Wednesday, March 30, 2011

AirAsia not planning fuel surcharges, airfares to remain at current level

Wednesday March 30, 2011


AirAsia not planning fuel surcharges, airfares to remain at current level




SINGAPORE: AirAsia has no intention to introduce fuel surcharges at the moment despite the hike in crude oil prices following the political uprising in the Middle East .


Group chief executive officer Datuk Seri Tony Fernandes said the airline would continue to keep its airfares at the levels where there were now.


"We are comfortable with our pricings and don't see any needs to impose fuel surcharges,'' he told a media briefing yesterday.


Fernandes said the airline would continue to explore other avenues, including ancillary businesses such as selling hotel rooms, car rental services and tour packages, to make its operations profitable.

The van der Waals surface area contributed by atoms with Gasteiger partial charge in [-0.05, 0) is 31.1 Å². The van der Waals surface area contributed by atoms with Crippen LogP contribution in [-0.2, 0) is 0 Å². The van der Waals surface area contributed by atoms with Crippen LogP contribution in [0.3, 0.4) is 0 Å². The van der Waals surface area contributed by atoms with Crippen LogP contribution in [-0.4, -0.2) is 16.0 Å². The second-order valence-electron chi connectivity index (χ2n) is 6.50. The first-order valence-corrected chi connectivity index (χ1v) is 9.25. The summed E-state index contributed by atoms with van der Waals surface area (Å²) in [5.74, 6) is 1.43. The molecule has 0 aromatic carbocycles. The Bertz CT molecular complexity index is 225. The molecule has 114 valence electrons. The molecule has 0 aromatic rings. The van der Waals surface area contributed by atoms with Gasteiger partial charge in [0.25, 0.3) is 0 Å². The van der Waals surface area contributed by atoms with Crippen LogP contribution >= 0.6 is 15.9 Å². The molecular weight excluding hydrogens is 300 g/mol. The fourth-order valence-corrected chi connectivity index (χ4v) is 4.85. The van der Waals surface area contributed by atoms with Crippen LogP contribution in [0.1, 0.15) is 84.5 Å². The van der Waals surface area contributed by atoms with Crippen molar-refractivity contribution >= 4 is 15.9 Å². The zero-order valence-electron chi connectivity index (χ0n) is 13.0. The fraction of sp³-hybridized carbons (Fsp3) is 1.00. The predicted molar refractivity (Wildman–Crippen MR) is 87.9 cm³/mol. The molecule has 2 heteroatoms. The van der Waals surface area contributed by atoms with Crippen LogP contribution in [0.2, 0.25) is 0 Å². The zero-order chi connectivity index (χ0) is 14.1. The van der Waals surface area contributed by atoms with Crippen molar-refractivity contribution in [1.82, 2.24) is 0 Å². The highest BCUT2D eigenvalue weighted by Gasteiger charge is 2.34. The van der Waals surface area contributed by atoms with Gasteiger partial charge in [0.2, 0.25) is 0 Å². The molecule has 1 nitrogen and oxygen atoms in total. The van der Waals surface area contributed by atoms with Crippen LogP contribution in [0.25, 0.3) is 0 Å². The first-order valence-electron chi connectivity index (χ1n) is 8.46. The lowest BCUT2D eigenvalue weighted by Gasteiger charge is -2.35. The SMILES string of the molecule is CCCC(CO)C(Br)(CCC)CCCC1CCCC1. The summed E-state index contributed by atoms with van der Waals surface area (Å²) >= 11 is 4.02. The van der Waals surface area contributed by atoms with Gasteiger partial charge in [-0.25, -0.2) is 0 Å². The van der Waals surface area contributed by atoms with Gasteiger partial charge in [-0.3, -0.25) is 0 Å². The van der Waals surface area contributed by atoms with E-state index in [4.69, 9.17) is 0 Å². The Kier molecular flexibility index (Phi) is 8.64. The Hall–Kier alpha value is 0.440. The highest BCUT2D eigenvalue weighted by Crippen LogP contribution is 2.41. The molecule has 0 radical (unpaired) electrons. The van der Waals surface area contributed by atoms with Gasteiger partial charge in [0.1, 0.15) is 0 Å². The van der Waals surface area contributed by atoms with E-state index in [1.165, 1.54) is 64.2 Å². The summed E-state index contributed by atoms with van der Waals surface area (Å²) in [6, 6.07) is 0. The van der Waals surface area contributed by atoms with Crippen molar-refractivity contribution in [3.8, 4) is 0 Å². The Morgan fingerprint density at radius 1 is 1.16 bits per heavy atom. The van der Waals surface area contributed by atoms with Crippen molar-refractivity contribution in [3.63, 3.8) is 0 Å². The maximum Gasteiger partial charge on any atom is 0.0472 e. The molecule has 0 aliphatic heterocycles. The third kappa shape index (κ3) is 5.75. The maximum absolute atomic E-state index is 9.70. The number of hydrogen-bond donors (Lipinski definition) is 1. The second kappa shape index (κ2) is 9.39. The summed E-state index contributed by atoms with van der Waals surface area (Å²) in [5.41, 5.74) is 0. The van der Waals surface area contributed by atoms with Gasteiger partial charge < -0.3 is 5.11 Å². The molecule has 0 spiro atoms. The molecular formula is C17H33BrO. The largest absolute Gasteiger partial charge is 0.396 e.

Datuk Seri Tony Fernandes and Barry Diller at the partnership launch

He said this after the launch of a partnership between AirAsia and Expedia Inc, the world's largest online travel company. At the ceremony, Expedia was represented by its chairman and senior executive Barry Diller.


A 50:50 joint-venture company will be set up to operate Expedia-branded business in Japan, India, South-East Asia and other East Asian markets, as well as AirAsia's AirAsiaGo and GoRooms businesses.


AirAsia (AirAsia Malaysia , AirAsia Indonesia , AirAsia Thailand , AirAsiaX and other AirAsia joint-venture airlines) and Expedia are also partnering outside of the new venture.


The tie-up will make Expedia the exclusive third-party travel provider for AirAsia inventory, allowing travellers to book the inventory on any of Expedia's travel sites globally.


Fernandes said by partnering with Expedia, AirAsia would be able to promote its services to consumers in North America .


On whether the nuclear scare in Japan following the earthquake and tsunami on March 11 would have any adverse impact on airlines, Fernandes said it was unlikely.


"Look at Europe during the heights of volcano eruptions and 9/11, people still want to travel and once the situation improves, more and more people will want to go on holidays,'' he said.

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